While I don't recommend making your own mattress (it's exasperating), you can buy a natural futon or wool mattress online. I like the concept and minimalist design of the Floyd bed, but since I didn't want to roll up my mattress everyday, I needed a frame it could breathe on. Years ago, I saw the Trestle CNC bedframe on Pinterest. Its sturdy slot together construction acts like a skeleton, requiring no tools or screws for assembly, and it's portable, packing flat (I can fit all the pieces for my queen size bed in my car- see my Instagram story highlights for video). To make one yourself, download and take to a makerspace, fab lab, or woodworking shop with a CNC big enough for a 4x8 sheet of plywood (the folder consists of a bunch of files for each size- these are layers- and what's essentially a drawing- that's the CAD file). 


My bed requires two sheets of 3/4 inch plywood, which run around $150 new at big box stores. Instead of FSC certified or formaldehyde free plywood such as PureBond, you can buy salvaged sheets at a Habitat Restore or something similar. In Cleveland, Metro Hardwoods mills lumber from fallen city trees. You'll probably have to purchase a membership at a makerspace or fab lab to rent time on the CNC machine. A month membership at the Columbus Idea Foundry, for instance, is $65. To rent the ShopBot, they require a $47 orientation class (this particular bedframe was cut with a Goliath CNC, which is easier). Renting the machine is then $25 an hour. At a minimum, then, a queen size bed frame would cost about $337, although mine was cheaper since it's made from cabinet grade plywood leftover from somebody else's project.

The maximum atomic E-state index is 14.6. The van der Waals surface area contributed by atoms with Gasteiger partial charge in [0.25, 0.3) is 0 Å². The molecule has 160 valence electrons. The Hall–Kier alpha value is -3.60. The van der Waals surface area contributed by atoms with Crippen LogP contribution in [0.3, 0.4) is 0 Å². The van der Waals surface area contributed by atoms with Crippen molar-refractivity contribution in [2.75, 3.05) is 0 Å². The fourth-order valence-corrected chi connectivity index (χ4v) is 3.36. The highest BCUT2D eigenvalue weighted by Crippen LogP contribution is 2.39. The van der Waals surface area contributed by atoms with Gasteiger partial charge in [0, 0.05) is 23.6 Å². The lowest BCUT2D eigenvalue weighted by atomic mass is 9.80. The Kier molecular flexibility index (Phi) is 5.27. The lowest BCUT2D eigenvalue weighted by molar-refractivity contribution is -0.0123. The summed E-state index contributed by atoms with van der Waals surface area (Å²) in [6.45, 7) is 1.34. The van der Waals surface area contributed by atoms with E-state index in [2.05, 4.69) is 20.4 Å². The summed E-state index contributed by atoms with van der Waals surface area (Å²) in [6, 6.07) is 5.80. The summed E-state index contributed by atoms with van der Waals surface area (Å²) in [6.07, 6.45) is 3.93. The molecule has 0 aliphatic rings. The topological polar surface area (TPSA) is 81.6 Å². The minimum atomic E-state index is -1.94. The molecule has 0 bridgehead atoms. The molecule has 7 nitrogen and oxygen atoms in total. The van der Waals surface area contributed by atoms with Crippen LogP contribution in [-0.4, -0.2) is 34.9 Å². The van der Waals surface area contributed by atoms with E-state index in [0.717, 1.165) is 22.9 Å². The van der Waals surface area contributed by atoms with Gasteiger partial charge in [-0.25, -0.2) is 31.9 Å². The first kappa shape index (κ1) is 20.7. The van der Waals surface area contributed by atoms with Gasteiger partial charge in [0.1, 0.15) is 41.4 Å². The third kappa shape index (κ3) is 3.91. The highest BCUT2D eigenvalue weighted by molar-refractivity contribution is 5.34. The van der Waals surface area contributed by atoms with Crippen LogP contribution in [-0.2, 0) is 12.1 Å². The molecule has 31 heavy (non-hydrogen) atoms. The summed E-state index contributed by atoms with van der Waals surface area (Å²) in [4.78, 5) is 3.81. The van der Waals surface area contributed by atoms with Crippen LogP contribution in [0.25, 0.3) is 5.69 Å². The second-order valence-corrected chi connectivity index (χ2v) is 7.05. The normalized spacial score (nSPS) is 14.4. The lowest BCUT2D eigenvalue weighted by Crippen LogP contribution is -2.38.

I use a white Fog Linen flat sheet and H&M linen duvet cover and pillowcases (secondhand from eBay), because I think fitted sheets are barbaric. My pillows are old cotton fill I took from my family, I just washed them in the machine and air dried in the sun. I bought my wool fill and organic cotton duvet in Paris at a mattress shop near Ledru Rollin, and I knew how the sheep were treated (they weren't castrated or killed or cut or anything, the couple that owned the shop were plant based and owned the farm where the sheep lived), although I don't need to justify myself. Synthetics are crueler to animals and people alike. 


It’s nice that the corners are rounded, because in Paris I was always stubbing my shins on the sharp corners of our Habitat bed. The platform leaves just enough room for a glass of water or book beside the mattress, and has plenty of storage space underneath. This frame is unfinished, but you can use linseed oil or Bio Poly Earthpaint to protect yours. Shikibuton and yo are pretty firm, so if that's not for you, the Futon Shop has more traditional mattresses, and on the higher end, Coco Mat or Avocado mattresses are eco-friendly options. I don't really know many sources for sustainable furniture, but West Elm and Ikea make relatively responsibly sourced materials widely available at accessible price points, and strive for minimal packaging (a presumable cost cutting measure). Pajamas, secondhand J Crew.
Paris to Go

Zero Waste Wardrobe